Excalibur #2: RenaissancePeter David
The Monster Was Right Behind Her
When Robin Lefler had first fallen through the soil of Risa, the prospect of trying to climb back to the top never occurred to her. It was far too high, and there was no way she was going to be able to find enough foot- or handholds. Now, however, she had no choice.
She grabbed hold of the wall and started to climb, as fast and hard as she could. Her fingers dug, almost on their own, into nooks and crannies that she never would have seen before.
She didn’t look down, but she could sense the thing bubbling around down there. It was not, thank God, climbing the walls. But it was waiting for her to lose her grip, to plunge back down into it.
And she had the nauseating feeling that if she fell into it again, she was not going to be getting out anytime soon—if ever.
R E N A I S S A N C E
P E T E R D A V I D
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BURGOYNE & SELAR
ROBIN & MORGAN
ROBIN & MORGAN
ROBIN & MORGAN
SELAR & BURGOYNE
MORGAN & ROBIN
THE DINNER PARTY
BURGOYNE & XYON
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It’s been simply ages since you’ve gotten a communiqué from your favorite “aunt,” and I felt it was time that I attended to that oversight.
You’ve heard, of course, about the Excalibur blowing up. I don’t need to bore you with all the details surrounding the ship’s destruction: the unexpected emergency in engineering, the incredibly noble sacrifice of Captain Mackenzie Calhoun . . . These are all things that have been covered ad nauseum in so many other venues. So there’s really no need for me to go over events that have been so thoroughly examined elsewhere. Besides, why dwell on it? Look to the future, that’s what I’ve always said.
There was a postmortem of sorts involving the command crew. As I’m sure you know, there’s a Starfleet “cooling-off” mandate that follows any experience as traumatic as the loss of an entire ship. Particularly when the loss involves something as catastrophic as the death of the ship’s captain.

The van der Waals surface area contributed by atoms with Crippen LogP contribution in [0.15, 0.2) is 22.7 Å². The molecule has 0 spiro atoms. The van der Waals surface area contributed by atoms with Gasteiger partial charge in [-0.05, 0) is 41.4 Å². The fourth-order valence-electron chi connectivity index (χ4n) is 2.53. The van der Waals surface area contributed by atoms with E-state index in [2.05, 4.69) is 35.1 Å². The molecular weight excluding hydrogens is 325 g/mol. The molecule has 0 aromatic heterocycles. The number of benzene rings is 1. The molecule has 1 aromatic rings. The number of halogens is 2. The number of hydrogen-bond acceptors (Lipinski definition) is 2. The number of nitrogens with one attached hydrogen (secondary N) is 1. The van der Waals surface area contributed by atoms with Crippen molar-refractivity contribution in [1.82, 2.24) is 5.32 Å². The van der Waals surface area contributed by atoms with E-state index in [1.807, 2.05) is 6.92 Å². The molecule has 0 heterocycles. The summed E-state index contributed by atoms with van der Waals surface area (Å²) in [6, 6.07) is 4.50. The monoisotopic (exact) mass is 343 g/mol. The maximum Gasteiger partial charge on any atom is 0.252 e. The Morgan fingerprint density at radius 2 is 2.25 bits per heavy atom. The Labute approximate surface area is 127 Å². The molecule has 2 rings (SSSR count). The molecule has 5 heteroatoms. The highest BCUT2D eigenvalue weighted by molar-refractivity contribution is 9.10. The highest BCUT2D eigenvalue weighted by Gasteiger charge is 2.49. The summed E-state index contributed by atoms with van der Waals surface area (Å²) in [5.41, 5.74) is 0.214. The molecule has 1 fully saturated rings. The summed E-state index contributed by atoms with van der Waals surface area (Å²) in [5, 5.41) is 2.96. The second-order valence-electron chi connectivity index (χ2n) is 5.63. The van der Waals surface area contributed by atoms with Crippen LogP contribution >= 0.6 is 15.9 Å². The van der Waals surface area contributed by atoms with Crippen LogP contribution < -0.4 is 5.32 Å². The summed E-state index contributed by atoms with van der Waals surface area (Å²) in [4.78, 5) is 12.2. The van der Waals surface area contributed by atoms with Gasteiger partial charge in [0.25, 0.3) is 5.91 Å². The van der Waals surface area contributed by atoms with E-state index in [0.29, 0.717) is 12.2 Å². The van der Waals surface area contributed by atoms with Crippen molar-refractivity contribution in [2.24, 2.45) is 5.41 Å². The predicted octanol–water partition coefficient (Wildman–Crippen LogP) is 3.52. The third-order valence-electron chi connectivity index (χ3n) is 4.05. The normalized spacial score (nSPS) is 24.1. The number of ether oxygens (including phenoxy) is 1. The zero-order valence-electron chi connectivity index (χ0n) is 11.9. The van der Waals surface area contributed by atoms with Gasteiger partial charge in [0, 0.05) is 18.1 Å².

Calhoun. I never knew what to make of him. He was utterly unorthodox, and not like any of the captains it’s been my pleasure and honor to serve with and alongside. His cowboy sensibilities, not to mention his underlying streak of warrior brashness, informed and shaped much of the crew as well. He was their center and, without that center, they could not hold. I don’t know if that’s a strength or not. I’ve been around long enough to know that no crew, no ship, should be that dependent upon one person. The vacuum of space is unforgiving, and if the leader is lost in a crisis situation, the crew cannot afford to find itself at loose ends, or even disconcerted, for a moment. That moment, after all, can wind up costing the rest of the crew its life. The chain of command should be above all. The new captain should be able to step in without missing a beat. I don’t know that the crew of the Excalibur would necessarily have been able to do that. Oh, there was a time when they thought their captain dead, but they carried on well enough. On that occasion, however, they were certain that somehow Calhoun had survived, and the determination to prove him still alive guided their subsequent actions.
Then again, I may be underestimating them. I have, after all, served in the company of some truly great crews. So—to be fair—it could be that I’m holding them to an impossibly high standard. The sad thing is, I’ll never have the opportunity to know for sure. The ship is gone. The captain is gone. The crew is dispersing even as we speak. Some of the general crew and noncoms are forgoing the “cooling-off” period, and are being allowed to do so on a case-by-case basis.
The command crew is another story.